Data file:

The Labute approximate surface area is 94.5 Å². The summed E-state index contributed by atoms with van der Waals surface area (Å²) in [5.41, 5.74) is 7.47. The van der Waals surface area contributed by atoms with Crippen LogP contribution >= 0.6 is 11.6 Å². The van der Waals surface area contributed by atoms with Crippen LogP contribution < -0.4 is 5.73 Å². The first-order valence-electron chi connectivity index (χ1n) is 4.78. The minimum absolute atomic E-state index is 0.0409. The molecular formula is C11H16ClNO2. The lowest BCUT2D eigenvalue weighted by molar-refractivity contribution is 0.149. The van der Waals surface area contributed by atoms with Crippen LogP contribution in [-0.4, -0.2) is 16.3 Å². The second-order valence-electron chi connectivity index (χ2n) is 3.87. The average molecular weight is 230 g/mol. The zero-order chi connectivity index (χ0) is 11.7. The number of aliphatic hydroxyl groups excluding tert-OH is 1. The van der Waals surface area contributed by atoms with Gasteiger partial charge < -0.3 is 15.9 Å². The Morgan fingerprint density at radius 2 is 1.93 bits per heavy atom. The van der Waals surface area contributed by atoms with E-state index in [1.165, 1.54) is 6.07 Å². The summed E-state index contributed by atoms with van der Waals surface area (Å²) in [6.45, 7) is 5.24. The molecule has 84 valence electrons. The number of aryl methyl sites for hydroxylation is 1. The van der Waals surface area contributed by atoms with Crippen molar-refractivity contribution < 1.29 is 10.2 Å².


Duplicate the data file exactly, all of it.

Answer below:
The Labute approximate surface area is 94.5 Å². The summed E-state index contributed by atoms with van der Waals surface area (Å²) in [5.41, 5.74) is 7.47. The van der Waals surface area contributed by atoms with Crippen LogP contribution >= 0.6 is 11.6 Å². The van der Waals surface area contributed by atoms with Crippen LogP contribution < -0.4 is 5.73 Å². The first-order valence-electron chi connectivity index (χ1n) is 4.78. The minimum absolute atomic E-state index is 0.0409. The molecular formula is C11H16ClNO2. The lowest BCUT2D eigenvalue weighted by molar-refractivity contribution is 0.149. The van der Waals surface area contributed by atoms with Crippen LogP contribution in [-0.4, -0.2) is 16.3 Å². The second-order valence-electron chi connectivity index (χ2n) is 3.87. The average molecular weight is 230 g/mol. The zero-order chi connectivity index (χ0) is 11.7. The number of aliphatic hydroxyl groups excluding tert-OH is 1. The van der Waals surface area contributed by atoms with Gasteiger partial charge < -0.3 is 15.9 Å². The Morgan fingerprint density at radius 2 is 1.93 bits per heavy atom. The van der Waals surface area contributed by atoms with E-state index in [1.165, 1.54) is 6.07 Å². The summed E-state index contributed by atoms with van der Waals surface area (Å²) in [6.45, 7) is 5.24. The molecule has 84 valence electrons. The number of aryl methyl sites for hydroxylation is 1. The van der Waals surface area contributed by atoms with Crippen molar-refractivity contribution < 1.29 is 10.2 Å².